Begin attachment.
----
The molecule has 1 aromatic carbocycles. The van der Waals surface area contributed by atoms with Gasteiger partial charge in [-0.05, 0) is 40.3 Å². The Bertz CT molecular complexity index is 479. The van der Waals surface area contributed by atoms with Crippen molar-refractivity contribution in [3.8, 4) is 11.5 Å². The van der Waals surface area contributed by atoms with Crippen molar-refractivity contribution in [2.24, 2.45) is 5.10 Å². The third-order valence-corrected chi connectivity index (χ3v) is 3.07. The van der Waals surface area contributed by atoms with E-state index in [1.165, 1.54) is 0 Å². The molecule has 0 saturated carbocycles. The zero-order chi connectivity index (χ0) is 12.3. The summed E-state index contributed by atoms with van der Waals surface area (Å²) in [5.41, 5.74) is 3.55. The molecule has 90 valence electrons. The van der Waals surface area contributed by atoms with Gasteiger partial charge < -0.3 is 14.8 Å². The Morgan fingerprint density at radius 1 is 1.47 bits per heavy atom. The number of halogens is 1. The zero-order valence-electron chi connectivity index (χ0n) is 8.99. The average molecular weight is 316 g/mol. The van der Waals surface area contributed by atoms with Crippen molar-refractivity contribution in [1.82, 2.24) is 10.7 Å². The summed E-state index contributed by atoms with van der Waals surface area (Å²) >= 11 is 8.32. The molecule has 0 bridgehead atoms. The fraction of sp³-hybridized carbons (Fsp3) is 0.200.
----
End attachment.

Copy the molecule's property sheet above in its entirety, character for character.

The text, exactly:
The molecule has 1 aromatic carbocycles. The van der Waals surface area contributed by atoms with Gasteiger partial charge in [-0.05, 0) is 40.3 Å². The Bertz CT molecular complexity index is 479. The van der Waals surface area contributed by atoms with Crippen molar-refractivity contribution in [3.8, 4) is 11.5 Å². The van der Waals surface area contributed by atoms with Crippen molar-refractivity contribution in [2.24, 2.45) is 5.10 Å². The third-order valence-corrected chi connectivity index (χ3v) is 3.07. The van der Waals surface area contributed by atoms with E-state index in [1.165, 1.54) is 0 Å². The molecule has 0 saturated carbocycles. The zero-order chi connectivity index (χ0) is 12.3. The summed E-state index contributed by atoms with van der Waals surface area (Å²) in [5.41, 5.74) is 3.55. The molecule has 90 valence electrons. The van der Waals surface area contributed by atoms with Gasteiger partial charge < -0.3 is 14.8 Å². The Morgan fingerprint density at radius 1 is 1.47 bits per heavy atom. The number of halogens is 1. The zero-order valence-electron chi connectivity index (χ0n) is 8.99. The average molecular weight is 316 g/mol. The van der Waals surface area contributed by atoms with Crippen molar-refractivity contribution in [1.82, 2.24) is 10.7 Å². The summed E-state index contributed by atoms with van der Waals surface area (Å²) >= 11 is 8.32. The molecule has 0 bridgehead atoms. The fraction of sp³-hybridized carbons (Fsp3) is 0.200.